Opinions differ on the real value of this participation. Critics emphasize that the participation of !he Russian president did not keep him from being the object of two attempted coups soon after the summit meetings (1 991 and 1 993). Those in favor of including Russia in the G-7 point out that in both cases Western support contributed to the positive outcome in Moscow, and stress Gorbachev's cooperative role in the Gulf war, in the hopes that it will serve as a precedent for a similar role by Yeltsin in the Bosnian crisis.
Assessments of Western influence on Russian behavior vary. The view put forth here is that Western impact on internal behavior is rather limited, but that its influence on foreign policy could be quite important if the right, mix of formal recognition and pressure were found. For example, it was a (mistake to ventilate the idea of a NATO enlargement to Central Europe, not only because it demoted the NACC and the "Partnership for Peace" to last-ditch solutions, but above all cause it fueled internal anti-Western positions. On the other hand, expectations of transition in Russia towards democracy and the market should be limited. In other words, for the foreseeable future, the Russian president will not be able to fit in sufficiently with the like ' - minded leaders that meet at the summits, and Russia will not be able to be a part of the system of Western values that the G-7 represents.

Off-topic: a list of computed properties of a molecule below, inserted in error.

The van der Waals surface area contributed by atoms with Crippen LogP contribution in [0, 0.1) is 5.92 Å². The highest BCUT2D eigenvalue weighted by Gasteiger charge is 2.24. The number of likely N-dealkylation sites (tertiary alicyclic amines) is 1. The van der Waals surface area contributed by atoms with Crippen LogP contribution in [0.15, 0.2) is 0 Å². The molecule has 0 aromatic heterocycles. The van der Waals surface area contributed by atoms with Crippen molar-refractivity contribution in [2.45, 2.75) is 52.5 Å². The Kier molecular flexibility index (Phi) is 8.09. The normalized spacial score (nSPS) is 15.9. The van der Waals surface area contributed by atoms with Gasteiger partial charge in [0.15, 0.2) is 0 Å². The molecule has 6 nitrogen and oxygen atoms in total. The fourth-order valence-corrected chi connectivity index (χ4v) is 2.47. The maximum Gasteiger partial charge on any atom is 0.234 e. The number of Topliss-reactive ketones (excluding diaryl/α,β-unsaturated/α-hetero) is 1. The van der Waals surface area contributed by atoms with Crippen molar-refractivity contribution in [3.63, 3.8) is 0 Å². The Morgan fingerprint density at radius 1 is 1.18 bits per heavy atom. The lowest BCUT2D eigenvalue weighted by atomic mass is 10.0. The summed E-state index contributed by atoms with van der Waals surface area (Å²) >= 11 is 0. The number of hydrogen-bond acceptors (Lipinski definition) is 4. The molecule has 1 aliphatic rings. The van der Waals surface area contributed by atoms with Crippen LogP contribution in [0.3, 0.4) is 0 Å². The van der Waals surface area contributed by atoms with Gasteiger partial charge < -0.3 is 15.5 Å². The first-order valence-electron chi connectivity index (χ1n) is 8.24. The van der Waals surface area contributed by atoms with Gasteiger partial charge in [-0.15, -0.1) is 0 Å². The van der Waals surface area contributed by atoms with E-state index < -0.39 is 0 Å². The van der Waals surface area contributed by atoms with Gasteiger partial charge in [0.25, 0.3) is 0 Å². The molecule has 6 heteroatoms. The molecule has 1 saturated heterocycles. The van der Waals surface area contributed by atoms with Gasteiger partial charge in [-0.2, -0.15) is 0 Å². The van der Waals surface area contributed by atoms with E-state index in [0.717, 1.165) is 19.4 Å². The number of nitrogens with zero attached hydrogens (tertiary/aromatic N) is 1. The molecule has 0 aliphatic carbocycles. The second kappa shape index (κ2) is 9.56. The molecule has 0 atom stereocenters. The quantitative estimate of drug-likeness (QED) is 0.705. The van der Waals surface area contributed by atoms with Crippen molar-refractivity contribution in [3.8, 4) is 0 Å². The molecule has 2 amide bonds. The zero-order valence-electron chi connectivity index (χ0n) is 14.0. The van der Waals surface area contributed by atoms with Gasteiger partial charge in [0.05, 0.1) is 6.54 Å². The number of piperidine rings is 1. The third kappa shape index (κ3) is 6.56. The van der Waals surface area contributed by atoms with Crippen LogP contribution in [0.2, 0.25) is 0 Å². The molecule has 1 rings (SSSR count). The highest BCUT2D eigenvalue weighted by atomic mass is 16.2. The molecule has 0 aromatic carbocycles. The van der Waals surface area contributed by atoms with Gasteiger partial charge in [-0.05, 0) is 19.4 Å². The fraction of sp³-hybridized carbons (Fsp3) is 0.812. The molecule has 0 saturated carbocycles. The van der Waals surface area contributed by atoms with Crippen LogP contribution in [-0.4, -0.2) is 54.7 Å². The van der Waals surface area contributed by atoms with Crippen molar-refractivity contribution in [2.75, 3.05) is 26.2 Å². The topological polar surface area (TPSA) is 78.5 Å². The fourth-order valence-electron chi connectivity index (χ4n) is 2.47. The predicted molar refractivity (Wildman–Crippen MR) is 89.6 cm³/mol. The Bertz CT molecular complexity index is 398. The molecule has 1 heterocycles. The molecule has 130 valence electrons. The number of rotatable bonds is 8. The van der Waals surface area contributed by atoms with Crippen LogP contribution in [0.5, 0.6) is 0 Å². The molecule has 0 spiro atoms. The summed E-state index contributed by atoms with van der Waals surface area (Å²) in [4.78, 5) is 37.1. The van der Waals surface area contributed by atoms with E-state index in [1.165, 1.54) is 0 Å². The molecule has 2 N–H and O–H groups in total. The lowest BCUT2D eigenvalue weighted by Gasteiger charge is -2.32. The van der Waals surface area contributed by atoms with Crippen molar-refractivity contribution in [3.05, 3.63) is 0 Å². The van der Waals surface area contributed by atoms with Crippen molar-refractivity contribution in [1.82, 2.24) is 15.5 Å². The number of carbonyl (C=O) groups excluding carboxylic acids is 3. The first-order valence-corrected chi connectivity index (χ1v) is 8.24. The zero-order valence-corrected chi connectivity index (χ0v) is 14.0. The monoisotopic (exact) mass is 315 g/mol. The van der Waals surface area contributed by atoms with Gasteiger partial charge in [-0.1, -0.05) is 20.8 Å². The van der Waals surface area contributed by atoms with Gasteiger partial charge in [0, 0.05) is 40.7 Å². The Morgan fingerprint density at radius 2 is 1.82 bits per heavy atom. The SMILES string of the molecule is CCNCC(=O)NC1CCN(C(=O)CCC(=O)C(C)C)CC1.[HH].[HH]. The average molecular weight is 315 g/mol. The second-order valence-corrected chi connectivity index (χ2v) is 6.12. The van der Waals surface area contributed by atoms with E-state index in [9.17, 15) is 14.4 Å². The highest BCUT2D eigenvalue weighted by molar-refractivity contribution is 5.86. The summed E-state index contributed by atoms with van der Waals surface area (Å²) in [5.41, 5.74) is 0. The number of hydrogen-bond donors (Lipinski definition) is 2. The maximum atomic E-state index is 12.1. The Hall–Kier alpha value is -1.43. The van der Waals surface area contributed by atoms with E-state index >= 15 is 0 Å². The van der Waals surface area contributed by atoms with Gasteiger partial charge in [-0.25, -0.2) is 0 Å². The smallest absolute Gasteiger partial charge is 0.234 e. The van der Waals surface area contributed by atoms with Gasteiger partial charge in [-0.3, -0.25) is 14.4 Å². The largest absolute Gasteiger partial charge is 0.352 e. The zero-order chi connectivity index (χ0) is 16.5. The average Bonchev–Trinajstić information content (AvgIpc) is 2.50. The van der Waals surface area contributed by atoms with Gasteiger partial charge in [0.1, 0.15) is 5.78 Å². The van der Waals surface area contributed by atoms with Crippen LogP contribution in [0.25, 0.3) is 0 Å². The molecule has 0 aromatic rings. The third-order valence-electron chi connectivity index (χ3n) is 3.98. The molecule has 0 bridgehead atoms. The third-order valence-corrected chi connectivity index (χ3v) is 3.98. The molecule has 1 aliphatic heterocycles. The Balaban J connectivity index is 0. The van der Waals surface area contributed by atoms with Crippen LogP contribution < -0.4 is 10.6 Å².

Do these symbolic and concrete objectives behind Russian participation justify full and permanent Russian membership in G-7, perhaps first in the political discussion, as has been the case up to now? Three reasons for caution come to mind:
It is not-being suggested here that this G-7, which represents the West, should be closed to the outside. On the contrary, the G-7 is being urged to define its own "foreign policy". And the most visible part of this foreign policy should be inviting the leaders of the countries or groups of countries for multilateral meetings on the margins of the summit. Indeed, Mitterrand's invitation to the leaders of several large developing countries on the occasion of the Summit of the Arch (1989) was not considered a success. But the reasons for failure were the purely formal character given to the encounter by the French and the haphazard nature and excessive number of invitations. It is also well known that the Japanese wanted to invite Suharto to the Tokyo Summit and had to settle for a separate meeting with Clinton and Myazawa because of European opposition, but this opposition may well have been a mistake.
Another example can double as a proposal: the Naples Summit could be used to underline Western attention to the problems of the Mediterranean and Western support for the Middle East peace process. Invitations to, say, three exponents such as Mubarak, Rabin and (possibly) the King of Morocco, for a special meeting with the seven heads of state for an exchange of ideas on reconciliation, cooperation and stability in the area would be a significant act of G-7 foreign policy.